New (European) advice on booster pricks, what are the consequences?

The European Commission wants to link the validity of the European corona pass to booster pricks. With the pass, free travel in the EU is possible without a test. What is the Commission‘s new proposal and what does it mean for traveling in Europe next year? Below we list four questions about the booster vaccines.

What’s the news?

The European โ€œcorona passportโ€ must lose its validity nine months after the last vaccination. That will be the new directive in Europe, if at least it is up to the European Commission (EC). The EC wants to make the booster mandatory for a valid corona pass, which allows test-free travel in the European Union. To that end, the Commission presented an opinion yesterday.

In the Netherlands, the Health Council also came up with the advice to give everyone over the age of 18 a booster shot. That is also what the outgoing cabinet wants. Elderly people should get that extra vaccination first. The Health Council advises an extra shot, because the protection of the vaccines decreases over time.

What do we know about the time frame?

The new European directive is due to take effect on 10 January next year. This means that travellers who received their last jab before 10 April 2021 will no longer have a valid EU corona pass from that date. In the Netherlands, 923,000 people have had their second jab before 10 April 2021, mainly healthcare workers and over 70s.

Then to the month of February. In that month, the European pass โ€œexpiresโ€ for everyone who was fully vaccinated before 10 May. That was 1.6 million people in the Netherlands, mostly over 60 s. According to the GGD‘s planning, all over 60s received their booster before mid-February. For that group, the new policy is unlikely to cause any problems.

But for the group that comes next, it’s getting more exciting. As of April 27, 2021, 60 minners were their turn for their first shot. The GGD says it can booster prick all 60 minners in 13 weeks – that would mean that the Netherlands will finish setting the boosters at the end of May. In principle, this would be on time for anyone who has received their second jab from around June, but that depends on your age. Some people also doubted and, for example, only went in August.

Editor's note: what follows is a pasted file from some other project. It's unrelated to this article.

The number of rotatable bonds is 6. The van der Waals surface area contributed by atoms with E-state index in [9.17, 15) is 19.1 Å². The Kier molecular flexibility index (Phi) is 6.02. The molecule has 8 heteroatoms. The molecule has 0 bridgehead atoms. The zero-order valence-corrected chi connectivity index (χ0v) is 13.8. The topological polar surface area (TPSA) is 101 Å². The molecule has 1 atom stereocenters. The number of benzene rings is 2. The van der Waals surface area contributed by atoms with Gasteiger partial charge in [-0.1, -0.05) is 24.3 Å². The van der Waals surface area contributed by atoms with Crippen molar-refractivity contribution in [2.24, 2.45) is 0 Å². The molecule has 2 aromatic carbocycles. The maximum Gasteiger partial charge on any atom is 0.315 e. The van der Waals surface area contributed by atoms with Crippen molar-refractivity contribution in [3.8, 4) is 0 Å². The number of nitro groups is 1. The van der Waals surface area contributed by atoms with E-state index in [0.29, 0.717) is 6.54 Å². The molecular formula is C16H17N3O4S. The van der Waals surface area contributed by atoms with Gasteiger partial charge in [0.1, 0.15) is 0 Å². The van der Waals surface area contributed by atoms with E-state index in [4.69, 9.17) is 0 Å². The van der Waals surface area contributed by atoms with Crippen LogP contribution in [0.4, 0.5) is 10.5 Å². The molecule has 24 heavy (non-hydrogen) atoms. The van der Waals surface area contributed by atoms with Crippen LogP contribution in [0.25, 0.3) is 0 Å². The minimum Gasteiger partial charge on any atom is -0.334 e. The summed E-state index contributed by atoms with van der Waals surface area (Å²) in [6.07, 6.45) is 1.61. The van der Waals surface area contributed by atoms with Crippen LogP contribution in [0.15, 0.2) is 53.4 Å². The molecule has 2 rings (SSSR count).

In short: the people who have been vaccinated at the earliest are the first to suffer from it if they want to go abroad within the European Union. On the other hand, they do get priority with handing out the boosters.

Why is the Commission coming up with this proposal?

The proposal is in response to the growing desire of countries to include booster pricks in the corona passport, as the number of corona infections in Europe has increased sharply again.

Greek Prime Minister Kyriakos Mitsotakis, in particular, recently urged to limit the validity of the European corona pass to six months after the last shot. The ECDC, the European counterpart of the RIVM, had also recommended a period of six months, but the Commission finally reached a term of nine months.

Incidentally, a number of countries have already presented proposals or new rules to limit the validity of the pass. For example, France is soon obliging the booster to maintain the health pass. The rule will first apply only to over 65s, later this applies to all adults.

What are the consequences for Janssen pickers?

Whoever was vaccinated with Janssen has only had one shot and was therefore fully vaccinated before. The first Janssen pricks were put in care staff at the end of April 2021, then people born in the 60/70s came their turn. But from the end of June this year, all adults were able to sign up for a shot with Janssen. What age groups ended up having the vaccine is not good to say. Presumably, many young people have received the Janssen prick.